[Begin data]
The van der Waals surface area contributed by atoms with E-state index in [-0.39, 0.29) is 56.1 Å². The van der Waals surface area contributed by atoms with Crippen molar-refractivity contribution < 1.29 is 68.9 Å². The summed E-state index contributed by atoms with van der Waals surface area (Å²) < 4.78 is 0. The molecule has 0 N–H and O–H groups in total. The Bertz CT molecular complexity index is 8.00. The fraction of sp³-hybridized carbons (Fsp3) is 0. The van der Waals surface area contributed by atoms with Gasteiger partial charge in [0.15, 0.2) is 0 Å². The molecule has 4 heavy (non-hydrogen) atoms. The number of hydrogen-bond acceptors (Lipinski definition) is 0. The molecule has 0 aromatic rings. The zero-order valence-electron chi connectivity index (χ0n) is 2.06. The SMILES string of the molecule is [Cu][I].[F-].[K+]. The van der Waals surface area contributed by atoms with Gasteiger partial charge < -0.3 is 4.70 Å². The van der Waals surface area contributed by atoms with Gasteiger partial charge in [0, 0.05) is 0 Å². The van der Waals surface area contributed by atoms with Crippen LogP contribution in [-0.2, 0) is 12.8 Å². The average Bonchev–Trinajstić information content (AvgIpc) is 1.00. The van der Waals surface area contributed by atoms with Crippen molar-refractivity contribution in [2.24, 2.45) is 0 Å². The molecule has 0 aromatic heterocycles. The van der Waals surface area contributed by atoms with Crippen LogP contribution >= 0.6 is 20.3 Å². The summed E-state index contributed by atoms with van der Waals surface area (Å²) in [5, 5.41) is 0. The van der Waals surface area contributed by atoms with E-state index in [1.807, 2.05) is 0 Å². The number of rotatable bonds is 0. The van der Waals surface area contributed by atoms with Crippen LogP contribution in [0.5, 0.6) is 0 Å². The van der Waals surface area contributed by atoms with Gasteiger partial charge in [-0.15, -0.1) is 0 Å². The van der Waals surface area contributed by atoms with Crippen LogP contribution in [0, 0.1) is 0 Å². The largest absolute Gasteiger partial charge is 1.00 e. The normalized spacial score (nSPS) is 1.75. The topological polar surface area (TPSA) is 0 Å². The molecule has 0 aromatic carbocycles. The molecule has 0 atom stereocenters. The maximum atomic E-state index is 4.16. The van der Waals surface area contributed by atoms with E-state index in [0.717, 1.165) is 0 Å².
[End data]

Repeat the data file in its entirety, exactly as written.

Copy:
The van der Waals surface area contributed by atoms with E-state index in [-0.39, 0.29) is 56.1 Å². The van der Waals surface area contributed by atoms with Crippen molar-refractivity contribution < 1.29 is 68.9 Å². The summed E-state index contributed by atoms with van der Waals surface area (Å²) < 4.78 is 0. The molecule has 0 N–H and O–H groups in total. The Bertz CT molecular complexity index is 8.00. The fraction of sp³-hybridized carbons (Fsp3) is 0. The van der Waals surface area contributed by atoms with Gasteiger partial charge in [0.15, 0.2) is 0 Å². The molecule has 4 heavy (non-hydrogen) atoms. The number of hydrogen-bond acceptors (Lipinski definition) is 0. The molecule has 0 aromatic rings. The zero-order valence-electron chi connectivity index (χ0n) is 2.06. The SMILES string of the molecule is [Cu][I].[F-].[K+]. The van der Waals surface area contributed by atoms with Gasteiger partial charge < -0.3 is 4.70 Å². The van der Waals surface area contributed by atoms with Gasteiger partial charge in [0, 0.05) is 0 Å². The van der Waals surface area contributed by atoms with Crippen LogP contribution in [-0.2, 0) is 12.8 Å². The average Bonchev–Trinajstić information content (AvgIpc) is 1.00. The van der Waals surface area contributed by atoms with Crippen molar-refractivity contribution in [2.24, 2.45) is 0 Å². The molecule has 0 aromatic heterocycles. The van der Waals surface area contributed by atoms with Crippen LogP contribution >= 0.6 is 20.3 Å². The summed E-state index contributed by atoms with van der Waals surface area (Å²) in [5, 5.41) is 0. The van der Waals surface area contributed by atoms with E-state index in [1.807, 2.05) is 0 Å². The number of rotatable bonds is 0. The van der Waals surface area contributed by atoms with Crippen LogP contribution in [0.5, 0.6) is 0 Å². The van der Waals surface area contributed by atoms with Gasteiger partial charge in [-0.15, -0.1) is 0 Å². The van der Waals surface area contributed by atoms with Crippen LogP contribution in [0, 0.1) is 0 Å². The largest absolute Gasteiger partial charge is 1.00 e. The normalized spacial score (nSPS) is 1.75. The topological polar surface area (TPSA) is 0 Å². The molecule has 0 aromatic carbocycles. The molecule has 0 atom stereocenters. The maximum atomic E-state index is 4.16. The van der Waals surface area contributed by atoms with E-state index in [0.717, 1.165) is 0 Å².